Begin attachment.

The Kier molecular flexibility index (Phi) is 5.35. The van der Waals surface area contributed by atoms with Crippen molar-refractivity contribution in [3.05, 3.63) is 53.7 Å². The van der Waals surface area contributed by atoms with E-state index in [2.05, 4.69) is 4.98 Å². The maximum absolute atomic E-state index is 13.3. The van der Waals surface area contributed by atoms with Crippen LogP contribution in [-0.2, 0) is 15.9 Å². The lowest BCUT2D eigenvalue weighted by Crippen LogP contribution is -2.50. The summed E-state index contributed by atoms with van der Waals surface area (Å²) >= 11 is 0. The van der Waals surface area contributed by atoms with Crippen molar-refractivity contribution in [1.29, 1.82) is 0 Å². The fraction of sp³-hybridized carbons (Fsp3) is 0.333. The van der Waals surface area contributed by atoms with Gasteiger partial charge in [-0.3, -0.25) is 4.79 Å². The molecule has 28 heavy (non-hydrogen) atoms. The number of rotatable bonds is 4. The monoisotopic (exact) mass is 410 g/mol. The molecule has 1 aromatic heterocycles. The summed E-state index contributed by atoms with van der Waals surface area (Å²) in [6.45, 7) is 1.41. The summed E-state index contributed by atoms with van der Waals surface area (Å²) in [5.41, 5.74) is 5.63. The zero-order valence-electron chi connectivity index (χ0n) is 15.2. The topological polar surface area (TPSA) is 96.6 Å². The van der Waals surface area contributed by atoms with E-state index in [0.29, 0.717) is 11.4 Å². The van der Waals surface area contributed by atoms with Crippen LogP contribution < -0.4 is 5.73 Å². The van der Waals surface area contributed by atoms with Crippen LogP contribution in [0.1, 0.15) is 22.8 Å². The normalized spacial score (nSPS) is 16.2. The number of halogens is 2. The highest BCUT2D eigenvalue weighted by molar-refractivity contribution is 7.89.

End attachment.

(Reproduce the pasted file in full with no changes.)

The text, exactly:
The Kier molecular flexibility index (Phi) is 5.35. The van der Waals surface area contributed by atoms with Crippen molar-refractivity contribution in [3.05, 3.63) is 53.7 Å². The van der Waals surface area contributed by atoms with E-state index in [2.05, 4.69) is 4.98 Å². The maximum absolute atomic E-state index is 13.3. The van der Waals surface area contributed by atoms with Crippen LogP contribution in [-0.2, 0) is 15.9 Å². The lowest BCUT2D eigenvalue weighted by Crippen LogP contribution is -2.50. The summed E-state index contributed by atoms with van der Waals surface area (Å²) >= 11 is 0. The van der Waals surface area contributed by atoms with Crippen molar-refractivity contribution in [1.29, 1.82) is 0 Å². The fraction of sp³-hybridized carbons (Fsp3) is 0.333. The van der Waals surface area contributed by atoms with Gasteiger partial charge in [-0.3, -0.25) is 4.79 Å². The molecule has 28 heavy (non-hydrogen) atoms. The number of rotatable bonds is 4. The monoisotopic (exact) mass is 410 g/mol. The molecule has 1 aromatic heterocycles. The summed E-state index contributed by atoms with van der Waals surface area (Å²) in [6.45, 7) is 1.41. The summed E-state index contributed by atoms with van der Waals surface area (Å²) in [5.41, 5.74) is 5.63. The zero-order valence-electron chi connectivity index (χ0n) is 15.2. The topological polar surface area (TPSA) is 96.6 Å². The van der Waals surface area contributed by atoms with E-state index in [0.29, 0.717) is 11.4 Å². The van der Waals surface area contributed by atoms with Crippen LogP contribution < -0.4 is 5.73 Å². The van der Waals surface area contributed by atoms with Crippen LogP contribution in [0.1, 0.15) is 22.8 Å². The normalized spacial score (nSPS) is 16.2. The number of halogens is 2. The highest BCUT2D eigenvalue weighted by molar-refractivity contribution is 7.89.